New York Times columnist Bret Stephens linked getting called a 'bedbug' on Twitter to Nazi rhetoric in his latest op-ed
- Conservative New York Times opinion columnist Bret Stephens was at the center of ridicule again this week after a column published Friday likened his being called a "bedbug" on Twitter to the dehumanizing language about Jewish people under Nazi authorities in WWII.
- Stephens' column highlighted parallels in the Nazis' plans to slaughter of Jewish people under the Nazi regime to "delousing" and "bedbugs," days after he lambasted a college professor for joking that Stephens was part of the Times' newsroom bedbug outbreak.
- Many Twitter users reacted to the column with disbelief, adding a new chapter to the Twitter blow-up that led to him deleting his account and earning ridicule from people including President Donald Trump and New York Rep. Alexandria Ocasio-Cortez.
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Conservative New York Times opinion columnist Bret Stephens was at the center of ridicule again after a column published Friday mentioned bedbugs in reference to the horrors of WWII days after he let loose on a Twitter user for comparing him to the pest.
Stephens' column highlighted parallels in the Nazis' plans to slaughter of Jewish people to "delousing" and "bedbugs."
"The political mind-set that turned human beings into categories, classes and races also turned them into rodents, insects and garbage. 'Anti-Semitism is exactly the same as delousing,' Heinrich Himmler would claim in 1943. 'Getting rid of lice is not a matter of ideology. It is a matter of cleanliness.' Watching Warsaw's Jewish ghetto burn that year, a Polish anti-Semite was overheard saying: 'The bedbugs are on fire. The Germans are doing a great job.'"David Karpf, a professor of media and public affairs at George Washington University, tweeted Tuesday about the news that the Times's Manhattan newsroom had been infested with bed bugs, and wrote on Twitter that Stephens was one of the bedbugs in question.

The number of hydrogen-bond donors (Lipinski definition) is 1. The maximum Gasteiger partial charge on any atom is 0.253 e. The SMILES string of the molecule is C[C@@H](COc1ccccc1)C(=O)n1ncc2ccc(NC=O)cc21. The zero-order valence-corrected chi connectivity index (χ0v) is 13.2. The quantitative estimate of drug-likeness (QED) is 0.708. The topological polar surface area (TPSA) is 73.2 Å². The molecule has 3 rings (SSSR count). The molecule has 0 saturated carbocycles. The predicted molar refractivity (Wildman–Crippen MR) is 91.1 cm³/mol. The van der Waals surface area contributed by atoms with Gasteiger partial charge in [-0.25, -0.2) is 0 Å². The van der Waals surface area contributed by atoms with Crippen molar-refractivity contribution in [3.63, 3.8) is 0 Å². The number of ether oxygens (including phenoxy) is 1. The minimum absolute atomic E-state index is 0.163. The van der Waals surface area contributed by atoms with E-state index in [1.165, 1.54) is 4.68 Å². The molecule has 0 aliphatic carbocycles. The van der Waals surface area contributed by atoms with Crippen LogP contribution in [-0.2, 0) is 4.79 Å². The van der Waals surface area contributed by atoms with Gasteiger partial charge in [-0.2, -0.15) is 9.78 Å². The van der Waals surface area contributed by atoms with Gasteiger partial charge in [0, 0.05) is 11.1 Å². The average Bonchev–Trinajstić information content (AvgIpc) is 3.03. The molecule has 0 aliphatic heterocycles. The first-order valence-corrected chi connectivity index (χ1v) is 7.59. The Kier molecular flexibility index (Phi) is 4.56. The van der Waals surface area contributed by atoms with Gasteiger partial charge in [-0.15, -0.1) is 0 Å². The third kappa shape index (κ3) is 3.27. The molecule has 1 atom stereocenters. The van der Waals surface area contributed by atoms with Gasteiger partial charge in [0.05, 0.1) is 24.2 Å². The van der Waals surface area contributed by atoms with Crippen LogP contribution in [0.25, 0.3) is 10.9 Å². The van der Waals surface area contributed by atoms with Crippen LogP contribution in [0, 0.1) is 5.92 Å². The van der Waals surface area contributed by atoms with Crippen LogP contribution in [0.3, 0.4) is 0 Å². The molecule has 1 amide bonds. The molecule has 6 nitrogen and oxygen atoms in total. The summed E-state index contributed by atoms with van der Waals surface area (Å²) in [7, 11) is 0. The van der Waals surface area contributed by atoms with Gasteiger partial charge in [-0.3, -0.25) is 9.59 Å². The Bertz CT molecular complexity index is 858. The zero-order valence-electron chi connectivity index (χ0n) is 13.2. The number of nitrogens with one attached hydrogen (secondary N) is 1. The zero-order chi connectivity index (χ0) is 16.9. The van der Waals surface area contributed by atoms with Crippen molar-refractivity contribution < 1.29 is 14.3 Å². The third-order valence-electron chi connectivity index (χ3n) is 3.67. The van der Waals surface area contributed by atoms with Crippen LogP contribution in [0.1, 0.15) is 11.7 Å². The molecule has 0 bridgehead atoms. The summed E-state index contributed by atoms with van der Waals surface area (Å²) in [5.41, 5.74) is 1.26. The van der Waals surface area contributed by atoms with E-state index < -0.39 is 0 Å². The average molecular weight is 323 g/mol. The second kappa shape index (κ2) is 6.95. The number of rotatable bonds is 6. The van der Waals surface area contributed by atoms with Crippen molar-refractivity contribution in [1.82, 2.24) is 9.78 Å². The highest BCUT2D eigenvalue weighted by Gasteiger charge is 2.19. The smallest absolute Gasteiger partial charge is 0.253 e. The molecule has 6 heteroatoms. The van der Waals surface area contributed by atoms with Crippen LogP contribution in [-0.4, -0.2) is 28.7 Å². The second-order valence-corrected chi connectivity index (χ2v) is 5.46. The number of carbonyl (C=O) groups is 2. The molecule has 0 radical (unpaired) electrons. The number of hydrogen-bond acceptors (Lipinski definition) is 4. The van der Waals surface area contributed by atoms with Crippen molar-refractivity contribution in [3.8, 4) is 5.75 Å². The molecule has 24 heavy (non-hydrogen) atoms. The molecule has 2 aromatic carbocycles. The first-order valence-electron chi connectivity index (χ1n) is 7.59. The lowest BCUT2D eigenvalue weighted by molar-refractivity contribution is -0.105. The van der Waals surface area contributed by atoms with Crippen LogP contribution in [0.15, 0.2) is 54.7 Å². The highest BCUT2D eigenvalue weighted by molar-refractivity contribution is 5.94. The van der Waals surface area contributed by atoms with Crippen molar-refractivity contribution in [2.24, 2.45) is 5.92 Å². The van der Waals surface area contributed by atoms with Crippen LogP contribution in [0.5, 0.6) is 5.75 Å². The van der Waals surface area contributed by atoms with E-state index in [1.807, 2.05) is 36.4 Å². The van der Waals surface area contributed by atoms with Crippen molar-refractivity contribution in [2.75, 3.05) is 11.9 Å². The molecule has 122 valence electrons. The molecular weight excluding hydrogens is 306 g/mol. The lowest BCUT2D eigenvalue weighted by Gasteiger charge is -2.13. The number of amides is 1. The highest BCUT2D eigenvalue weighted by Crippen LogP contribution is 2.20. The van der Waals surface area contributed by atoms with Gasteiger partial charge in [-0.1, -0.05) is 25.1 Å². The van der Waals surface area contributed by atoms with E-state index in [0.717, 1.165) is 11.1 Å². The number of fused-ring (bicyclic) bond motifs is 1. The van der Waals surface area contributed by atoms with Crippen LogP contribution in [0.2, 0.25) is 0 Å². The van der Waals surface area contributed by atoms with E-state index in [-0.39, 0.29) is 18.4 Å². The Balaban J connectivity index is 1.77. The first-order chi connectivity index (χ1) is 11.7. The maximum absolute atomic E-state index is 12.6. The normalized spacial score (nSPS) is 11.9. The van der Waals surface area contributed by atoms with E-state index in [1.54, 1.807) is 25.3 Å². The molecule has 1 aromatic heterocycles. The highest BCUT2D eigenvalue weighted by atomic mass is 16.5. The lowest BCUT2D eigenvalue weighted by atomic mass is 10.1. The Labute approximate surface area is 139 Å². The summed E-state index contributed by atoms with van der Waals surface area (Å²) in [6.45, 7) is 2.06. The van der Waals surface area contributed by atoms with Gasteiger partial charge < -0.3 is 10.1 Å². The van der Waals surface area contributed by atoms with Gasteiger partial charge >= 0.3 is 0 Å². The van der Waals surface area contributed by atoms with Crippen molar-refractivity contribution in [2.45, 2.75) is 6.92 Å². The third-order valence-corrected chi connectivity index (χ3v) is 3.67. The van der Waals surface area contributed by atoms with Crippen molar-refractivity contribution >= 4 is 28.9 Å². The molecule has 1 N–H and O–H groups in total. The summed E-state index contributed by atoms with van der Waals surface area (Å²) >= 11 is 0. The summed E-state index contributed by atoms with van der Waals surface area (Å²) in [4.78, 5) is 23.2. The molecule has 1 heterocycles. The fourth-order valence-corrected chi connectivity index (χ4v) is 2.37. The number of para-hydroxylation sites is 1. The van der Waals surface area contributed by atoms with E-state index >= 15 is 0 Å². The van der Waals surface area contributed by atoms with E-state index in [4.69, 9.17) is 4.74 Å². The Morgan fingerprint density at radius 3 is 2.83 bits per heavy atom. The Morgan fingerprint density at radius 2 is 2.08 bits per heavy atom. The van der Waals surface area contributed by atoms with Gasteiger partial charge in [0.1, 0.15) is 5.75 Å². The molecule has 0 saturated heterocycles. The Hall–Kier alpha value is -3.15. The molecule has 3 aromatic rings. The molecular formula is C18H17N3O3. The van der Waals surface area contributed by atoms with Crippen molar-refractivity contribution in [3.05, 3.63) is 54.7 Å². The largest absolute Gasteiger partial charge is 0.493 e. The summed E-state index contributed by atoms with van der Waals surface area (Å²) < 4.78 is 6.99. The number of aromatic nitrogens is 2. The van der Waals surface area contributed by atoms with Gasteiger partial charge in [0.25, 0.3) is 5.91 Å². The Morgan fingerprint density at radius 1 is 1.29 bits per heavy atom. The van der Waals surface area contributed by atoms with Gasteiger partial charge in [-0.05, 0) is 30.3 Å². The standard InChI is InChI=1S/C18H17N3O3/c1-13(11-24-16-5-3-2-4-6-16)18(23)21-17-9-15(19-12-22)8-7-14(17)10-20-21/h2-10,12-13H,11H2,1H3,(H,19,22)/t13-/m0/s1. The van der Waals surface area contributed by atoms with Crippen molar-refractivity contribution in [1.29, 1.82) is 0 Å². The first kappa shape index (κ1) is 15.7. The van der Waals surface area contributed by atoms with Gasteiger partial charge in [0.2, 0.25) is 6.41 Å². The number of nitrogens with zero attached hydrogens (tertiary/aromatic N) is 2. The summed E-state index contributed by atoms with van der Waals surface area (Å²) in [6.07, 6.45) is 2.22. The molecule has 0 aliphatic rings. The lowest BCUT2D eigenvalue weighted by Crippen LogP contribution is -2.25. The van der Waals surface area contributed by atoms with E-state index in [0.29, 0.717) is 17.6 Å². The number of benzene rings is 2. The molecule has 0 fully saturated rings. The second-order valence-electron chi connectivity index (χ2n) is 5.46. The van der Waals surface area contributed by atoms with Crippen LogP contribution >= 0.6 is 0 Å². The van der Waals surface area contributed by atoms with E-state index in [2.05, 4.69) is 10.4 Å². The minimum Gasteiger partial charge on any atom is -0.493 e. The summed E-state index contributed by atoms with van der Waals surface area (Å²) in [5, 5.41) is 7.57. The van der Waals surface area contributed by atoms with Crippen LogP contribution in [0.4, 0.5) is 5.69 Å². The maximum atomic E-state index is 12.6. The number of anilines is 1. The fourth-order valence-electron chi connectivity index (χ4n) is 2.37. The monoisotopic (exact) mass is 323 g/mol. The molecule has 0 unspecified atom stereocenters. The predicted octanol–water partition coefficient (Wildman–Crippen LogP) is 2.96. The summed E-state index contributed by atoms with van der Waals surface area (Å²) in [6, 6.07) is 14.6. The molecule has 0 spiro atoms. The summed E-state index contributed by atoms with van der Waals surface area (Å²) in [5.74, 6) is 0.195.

"The bedbugs are a metaphor," he wrote. "The bedbugs are Bret Stephens."
Stephens lambasted Karpf over an email that was also directed at his university provost. Later that day, Stephens took to MSNBC to insist that "analogizing people to insects is always wrong… Being analogized to insects goes back to a lot of totalitarian regimes in the past."
"There's a bad history of being analogized to insects that go back to a lot of totalitarian regimes" Bret Stephens says w/ a straight face at the end of this clip when asked about bedbug-gate
Many Twitter users reacted to the column with disbelief, referencing Stephens' Twitter blow-up that led to him deleting his account and earning ridicule from people including New York Rep. Alexandria Ocasio-Cortez.
My jaw is on the floor pic.twitter.com/repnmcL2Ud
So I finished this Bret Stephens piece and I'm not exaggerating when I say it is the dumbest thing I have ever read (today). pic.twitter.com/Ohnb9OqNVZ
That Bret Stephens column that not-so-subtly references Dave Karpf should be retracted. It knowingly slanders Karpf in the Paper of Record, likening a mild Twitter insult to the stuff of Nazis, and all because he got his feelings hurt. Children shouldn't have @nytimes columns.
Several more Twitter users pointed out that the link that was embedded in Stephens' piece was the result of a Google search for "Jews as bedbugs."
editor pro tip: always click through the links
Still don't get why some publishers of great newspapers tolerate opinion sections with such lax standards that would never fly in their newsroom. Many wonderful opinion columnists out there! But the bad ones do a lot of entirely avoidable damage to their publication's reputation.
One user pointed out that despite his expressed horror of comparing people to bugs, Stephens himself had compared Palestinian people to mosquitoes in a 2013 column for the Wall Street Journal.
Bret Stephens likened Palestinians to mosquitoes in his WSJ column in 2013, so he should probably contemplate more about his role in bringing back "rhetoric of infestation" pic.twitter.com/iZsMCnEhK9
Karpf responded to the column with horror, tweeting Saturday that the comparison in the major newspaper meant the saga had "stopped being funny."
Okay, look, I have two things to say right now.
(1) this just stopped being funny. The New York Times is the paper of record. The entire internet knows who Bret Stephens just subtweeted with his column. He should know better. He doesn't. That's not okay anymore.